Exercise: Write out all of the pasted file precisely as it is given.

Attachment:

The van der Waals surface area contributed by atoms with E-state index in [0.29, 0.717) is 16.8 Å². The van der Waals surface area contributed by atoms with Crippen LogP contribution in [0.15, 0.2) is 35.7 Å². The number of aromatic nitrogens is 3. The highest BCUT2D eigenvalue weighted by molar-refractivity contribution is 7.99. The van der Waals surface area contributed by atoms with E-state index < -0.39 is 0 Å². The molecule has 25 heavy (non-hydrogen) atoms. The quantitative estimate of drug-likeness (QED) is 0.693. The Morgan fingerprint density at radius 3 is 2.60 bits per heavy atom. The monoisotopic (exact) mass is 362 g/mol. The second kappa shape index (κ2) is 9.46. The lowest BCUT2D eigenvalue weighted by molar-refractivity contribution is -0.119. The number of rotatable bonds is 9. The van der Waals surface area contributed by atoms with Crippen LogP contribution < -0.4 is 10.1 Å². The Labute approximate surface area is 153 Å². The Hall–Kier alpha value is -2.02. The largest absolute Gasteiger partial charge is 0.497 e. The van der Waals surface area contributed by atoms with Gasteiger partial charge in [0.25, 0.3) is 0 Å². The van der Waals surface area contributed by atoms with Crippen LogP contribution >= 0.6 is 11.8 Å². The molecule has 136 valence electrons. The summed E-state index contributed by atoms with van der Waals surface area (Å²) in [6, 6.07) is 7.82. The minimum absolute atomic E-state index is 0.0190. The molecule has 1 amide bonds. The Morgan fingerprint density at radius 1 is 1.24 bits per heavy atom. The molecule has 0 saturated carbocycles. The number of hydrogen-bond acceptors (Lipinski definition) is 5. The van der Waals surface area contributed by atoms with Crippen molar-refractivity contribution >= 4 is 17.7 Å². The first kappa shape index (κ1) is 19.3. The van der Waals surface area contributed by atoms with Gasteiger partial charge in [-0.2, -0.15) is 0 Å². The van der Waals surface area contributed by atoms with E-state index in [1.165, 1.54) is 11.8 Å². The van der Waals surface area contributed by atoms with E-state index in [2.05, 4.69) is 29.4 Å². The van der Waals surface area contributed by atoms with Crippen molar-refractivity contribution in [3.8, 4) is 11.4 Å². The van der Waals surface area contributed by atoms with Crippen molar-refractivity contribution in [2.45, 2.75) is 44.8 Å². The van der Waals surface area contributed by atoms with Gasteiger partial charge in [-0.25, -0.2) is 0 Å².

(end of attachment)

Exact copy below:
The van der Waals surface area contributed by atoms with E-state index in [0.29, 0.717) is 16.8 Å². The van der Waals surface area contributed by atoms with Crippen LogP contribution in [0.15, 0.2) is 35.7 Å². The number of aromatic nitrogens is 3. The highest BCUT2D eigenvalue weighted by molar-refractivity contribution is 7.99. The van der Waals surface area contributed by atoms with E-state index < -0.39 is 0 Å². The molecule has 25 heavy (non-hydrogen) atoms. The quantitative estimate of drug-likeness (QED) is 0.693. The Morgan fingerprint density at radius 3 is 2.60 bits per heavy atom. The monoisotopic (exact) mass is 362 g/mol. The second kappa shape index (κ2) is 9.46. The lowest BCUT2D eigenvalue weighted by molar-refractivity contribution is -0.119. The number of rotatable bonds is 9. The van der Waals surface area contributed by atoms with Crippen LogP contribution < -0.4 is 10.1 Å². The Labute approximate surface area is 153 Å². The Hall–Kier alpha value is -2.02. The largest absolute Gasteiger partial charge is 0.497 e. The van der Waals surface area contributed by atoms with Gasteiger partial charge in [0.25, 0.3) is 0 Å². The van der Waals surface area contributed by atoms with Crippen LogP contribution >= 0.6 is 11.8 Å². The molecule has 136 valence electrons. The summed E-state index contributed by atoms with van der Waals surface area (Å²) in [6, 6.07) is 7.82. The minimum absolute atomic E-state index is 0.0190. The molecule has 1 amide bonds. The Morgan fingerprint density at radius 1 is 1.24 bits per heavy atom. The molecule has 0 saturated carbocycles. The number of hydrogen-bond acceptors (Lipinski definition) is 5. The van der Waals surface area contributed by atoms with Crippen molar-refractivity contribution >= 4 is 17.7 Å². The first kappa shape index (κ1) is 19.3. The van der Waals surface area contributed by atoms with Gasteiger partial charge in [-0.2, -0.15) is 0 Å². The van der Waals surface area contributed by atoms with E-state index in [1.165, 1.54) is 11.8 Å². The van der Waals surface area contributed by atoms with E-state index in [2.05, 4.69) is 29.4 Å². The van der Waals surface area contributed by atoms with Crippen molar-refractivity contribution in [3.8, 4) is 11.4 Å². The van der Waals surface area contributed by atoms with Crippen molar-refractivity contribution in [2.45, 2.75) is 44.8 Å². The van der Waals surface area contributed by atoms with Gasteiger partial charge in [-0.25, -0.2) is 0 Å².